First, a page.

Our Boltbody immune stimulating antibody conjugate (ISAC) approach is pioneering a new category of immunotherapies that combines the precision of antibody targeting with the strength of the innate and adaptive immune systems. By activating and recruiting myeloid cells, Boltbody ISACs re-program the tumor microenvironment to invoke a new anti-tumor immune response.

Our Boltbody ISACs are delivered systemically but act locally in the tumor microenvironment by triggering a localized anti-tumor immune cascade. This process enables the patients’ own immune system to determine which are the relevant T cells to mobilize for tumor destruction and subsequent immunosurveillance, demonstrating how an off-the shelf Boltbody immunotherapeutic can deliver a personalized therapeutic outcome. We believe that the development of systemic immunological memory will result in long-term anti-tumor responses.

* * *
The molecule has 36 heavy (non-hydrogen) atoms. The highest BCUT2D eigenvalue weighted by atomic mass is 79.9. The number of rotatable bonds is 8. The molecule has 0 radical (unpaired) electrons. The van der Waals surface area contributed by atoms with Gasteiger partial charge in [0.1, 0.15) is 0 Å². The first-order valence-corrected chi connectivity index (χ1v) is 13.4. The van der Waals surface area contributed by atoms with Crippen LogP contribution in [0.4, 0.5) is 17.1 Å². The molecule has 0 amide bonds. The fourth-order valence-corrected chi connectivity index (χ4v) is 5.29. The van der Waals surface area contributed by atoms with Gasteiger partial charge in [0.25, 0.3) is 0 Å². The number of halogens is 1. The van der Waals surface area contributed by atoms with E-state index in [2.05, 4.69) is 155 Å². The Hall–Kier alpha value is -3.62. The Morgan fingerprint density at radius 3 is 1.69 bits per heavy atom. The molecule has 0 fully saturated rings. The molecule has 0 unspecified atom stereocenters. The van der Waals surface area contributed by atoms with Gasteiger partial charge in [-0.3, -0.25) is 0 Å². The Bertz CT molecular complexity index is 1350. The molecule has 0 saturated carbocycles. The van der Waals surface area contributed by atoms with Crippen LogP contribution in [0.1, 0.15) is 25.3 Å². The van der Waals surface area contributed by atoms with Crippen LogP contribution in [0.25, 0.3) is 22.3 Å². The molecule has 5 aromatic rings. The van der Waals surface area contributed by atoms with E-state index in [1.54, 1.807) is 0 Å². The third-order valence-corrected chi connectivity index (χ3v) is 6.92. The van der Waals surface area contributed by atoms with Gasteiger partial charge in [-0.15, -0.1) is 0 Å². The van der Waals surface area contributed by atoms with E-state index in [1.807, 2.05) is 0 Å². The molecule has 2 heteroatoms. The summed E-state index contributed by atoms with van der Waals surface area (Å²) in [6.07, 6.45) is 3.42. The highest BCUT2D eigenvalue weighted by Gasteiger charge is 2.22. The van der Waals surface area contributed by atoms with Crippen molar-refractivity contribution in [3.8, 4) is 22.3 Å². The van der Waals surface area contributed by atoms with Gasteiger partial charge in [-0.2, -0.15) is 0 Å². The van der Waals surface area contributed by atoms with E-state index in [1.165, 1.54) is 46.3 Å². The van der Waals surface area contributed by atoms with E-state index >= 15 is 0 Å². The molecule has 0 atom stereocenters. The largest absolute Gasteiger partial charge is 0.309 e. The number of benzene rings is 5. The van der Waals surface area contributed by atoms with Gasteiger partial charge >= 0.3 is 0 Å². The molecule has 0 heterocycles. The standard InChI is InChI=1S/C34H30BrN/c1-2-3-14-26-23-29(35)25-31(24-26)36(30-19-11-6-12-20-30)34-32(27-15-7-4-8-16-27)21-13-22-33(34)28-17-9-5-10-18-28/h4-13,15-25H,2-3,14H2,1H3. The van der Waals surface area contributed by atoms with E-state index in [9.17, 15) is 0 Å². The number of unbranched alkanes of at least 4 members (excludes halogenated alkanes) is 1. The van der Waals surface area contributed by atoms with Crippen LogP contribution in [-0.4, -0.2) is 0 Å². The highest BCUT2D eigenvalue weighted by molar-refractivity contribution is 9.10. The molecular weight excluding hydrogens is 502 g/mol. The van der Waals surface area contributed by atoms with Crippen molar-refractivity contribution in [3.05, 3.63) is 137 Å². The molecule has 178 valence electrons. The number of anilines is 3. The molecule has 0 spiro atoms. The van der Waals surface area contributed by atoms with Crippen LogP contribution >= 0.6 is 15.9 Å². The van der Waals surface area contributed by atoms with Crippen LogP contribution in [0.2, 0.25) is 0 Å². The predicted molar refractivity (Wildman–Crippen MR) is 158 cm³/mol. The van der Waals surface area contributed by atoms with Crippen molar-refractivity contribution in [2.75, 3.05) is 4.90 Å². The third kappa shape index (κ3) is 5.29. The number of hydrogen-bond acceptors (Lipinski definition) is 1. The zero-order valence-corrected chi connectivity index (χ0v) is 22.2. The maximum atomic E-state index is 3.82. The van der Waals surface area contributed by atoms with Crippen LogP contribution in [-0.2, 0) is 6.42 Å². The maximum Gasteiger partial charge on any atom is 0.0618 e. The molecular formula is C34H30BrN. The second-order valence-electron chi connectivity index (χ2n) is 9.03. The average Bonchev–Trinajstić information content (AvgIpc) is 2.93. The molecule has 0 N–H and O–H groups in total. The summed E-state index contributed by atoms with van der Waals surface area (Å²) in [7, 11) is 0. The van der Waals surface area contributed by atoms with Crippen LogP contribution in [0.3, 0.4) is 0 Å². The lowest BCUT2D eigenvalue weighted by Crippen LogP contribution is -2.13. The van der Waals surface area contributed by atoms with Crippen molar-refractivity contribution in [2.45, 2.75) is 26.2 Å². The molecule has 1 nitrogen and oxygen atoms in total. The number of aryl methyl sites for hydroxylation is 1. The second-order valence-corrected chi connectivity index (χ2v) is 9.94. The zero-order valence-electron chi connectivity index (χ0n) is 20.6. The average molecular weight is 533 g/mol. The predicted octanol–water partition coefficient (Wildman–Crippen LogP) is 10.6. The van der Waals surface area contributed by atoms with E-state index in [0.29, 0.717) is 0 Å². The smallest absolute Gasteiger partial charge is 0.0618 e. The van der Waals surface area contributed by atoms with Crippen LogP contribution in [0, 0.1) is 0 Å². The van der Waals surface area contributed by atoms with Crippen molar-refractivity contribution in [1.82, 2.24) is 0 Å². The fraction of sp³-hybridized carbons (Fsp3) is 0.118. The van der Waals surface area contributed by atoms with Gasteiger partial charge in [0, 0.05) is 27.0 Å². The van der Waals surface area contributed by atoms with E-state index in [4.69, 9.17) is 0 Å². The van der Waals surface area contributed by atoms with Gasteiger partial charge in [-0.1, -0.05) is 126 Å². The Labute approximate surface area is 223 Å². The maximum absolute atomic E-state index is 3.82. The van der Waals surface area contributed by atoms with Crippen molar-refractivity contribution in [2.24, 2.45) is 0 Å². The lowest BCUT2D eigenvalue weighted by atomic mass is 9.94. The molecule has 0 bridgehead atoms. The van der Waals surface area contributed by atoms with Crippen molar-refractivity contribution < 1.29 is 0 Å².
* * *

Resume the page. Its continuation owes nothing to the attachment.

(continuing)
Unlike immuno-oncology approaches that seek solely to relieve immune suppression, Boltbody ISACs act by reengaging the immune system to become an active participant in the cancer immune cycle. The following key features provide us with the opportunity for robust applications across various solid tumors designed to deliver potent, safe, and durable therapeutics:

  • Ability to address difficult-to-treat solid tumors including those refractory to current treatments;
  • Engaging the body’s innate and adaptive immune response;
  • Generation of immunological memory to provide long-term anti-tumor responses and guard against recurrence;